1. Berndt, Dawn DNP, RN, CRNI(R)

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Strategies for Professional Practice Challenges

I invited an esteemed colleague to expound on the impact of moral distress in nursing for this issue of the Journal of Infusion Nursing. In her guest editorial, "Advocating for Nurse Well-Being," Dr Marlene Steinheiser described some of the effects of the COVID-19 pandemic, including nurses' quality of sleep, feelings of anxiety, emotional exhaustion, and distressing memories. She reported that although the pandemic greatly influenced nurses' sense of well-being, nurses were at risk of burnout, depression, and emotional exhaustion even before the advent of COVID-19. She asks, "What can we do to influence our own well-being and that of our colleagues"? Please enjoy this guest editorial written by a nursing colleague who is passionate about your health, wellness, and professional practice.


In November 2022, INS surveyed its nurse members to share their experiences with moral distress. We were greatly affected by the volume and content of the responses. Subsequently, the INS education and publication departments will collaborate in 2023 to disseminate these findings at the INS national conference in Boston and in the INSider and the Journal.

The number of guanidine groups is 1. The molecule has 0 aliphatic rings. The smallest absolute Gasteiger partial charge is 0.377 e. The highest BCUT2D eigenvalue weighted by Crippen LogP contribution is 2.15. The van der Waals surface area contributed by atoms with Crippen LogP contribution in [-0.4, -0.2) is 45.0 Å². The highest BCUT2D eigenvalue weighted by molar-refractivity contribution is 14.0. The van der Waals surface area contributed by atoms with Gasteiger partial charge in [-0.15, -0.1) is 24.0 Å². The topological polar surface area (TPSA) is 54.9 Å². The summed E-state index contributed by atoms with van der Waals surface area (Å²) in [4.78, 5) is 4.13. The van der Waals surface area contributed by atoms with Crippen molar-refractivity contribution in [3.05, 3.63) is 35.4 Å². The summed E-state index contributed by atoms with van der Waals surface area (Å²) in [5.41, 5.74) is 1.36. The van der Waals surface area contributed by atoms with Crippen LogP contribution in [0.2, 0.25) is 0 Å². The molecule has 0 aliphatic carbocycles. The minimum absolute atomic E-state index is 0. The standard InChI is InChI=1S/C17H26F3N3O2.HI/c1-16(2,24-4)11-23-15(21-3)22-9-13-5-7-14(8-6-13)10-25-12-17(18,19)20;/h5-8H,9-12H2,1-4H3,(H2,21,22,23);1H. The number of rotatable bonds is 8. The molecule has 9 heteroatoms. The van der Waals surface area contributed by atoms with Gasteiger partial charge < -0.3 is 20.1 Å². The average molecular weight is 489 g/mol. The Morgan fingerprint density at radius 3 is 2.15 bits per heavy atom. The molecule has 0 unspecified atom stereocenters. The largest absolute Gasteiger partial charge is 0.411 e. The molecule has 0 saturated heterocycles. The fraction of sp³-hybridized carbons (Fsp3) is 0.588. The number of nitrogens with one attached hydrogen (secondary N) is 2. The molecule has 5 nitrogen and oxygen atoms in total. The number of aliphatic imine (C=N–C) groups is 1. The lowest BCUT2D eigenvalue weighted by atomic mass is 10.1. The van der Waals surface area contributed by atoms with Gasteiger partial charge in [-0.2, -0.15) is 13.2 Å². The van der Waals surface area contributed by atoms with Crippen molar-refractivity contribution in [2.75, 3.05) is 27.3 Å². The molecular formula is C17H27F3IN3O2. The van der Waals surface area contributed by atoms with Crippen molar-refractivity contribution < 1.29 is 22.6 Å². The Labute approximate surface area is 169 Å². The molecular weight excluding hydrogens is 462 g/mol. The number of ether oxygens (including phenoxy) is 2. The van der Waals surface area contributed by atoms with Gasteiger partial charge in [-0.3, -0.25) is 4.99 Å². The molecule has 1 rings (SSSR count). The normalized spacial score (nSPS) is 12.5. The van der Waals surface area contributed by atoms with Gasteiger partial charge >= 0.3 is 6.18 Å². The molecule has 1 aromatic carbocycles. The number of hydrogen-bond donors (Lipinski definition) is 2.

Dawn Berndt, DNP, RN... - Click to enlarge in new windowDawn Berndt, DNP, RN, CRNI(R) Infusion Nurses Society Director of Publications and Educational Design, Editor-in-Chief,

As the COVID-19 pandemic unfolded, health care practitioners anticipated that an extraordinary volume of discovery would take place. We are now learning how clinical practice changes during the height of the pandemic have impacted clinicians, patients, and health care organizations. Weaver et al, in "Nurses' Perceptions of Infusion Therapy During the COVID-19 Pandemic," "conducted a study to explore and describe nurses' perception of managing infusion pumps outside the ICU rooms of patients with COVID-19 at 6 acute care hospitals." Based on interviews conducted with nurse managers, assistant nurse managers, clinical nurses, and vascular access team members, their study revealed the theme, "figure out a way" with "no clear-cut policy." The authors aptly stated, "Challenged with a virus that was little known, nurses were placed in situations where they drew on principles of infusion therapy, patient safety, and creativity to meet the complex infusion needs of patients with COVID-19."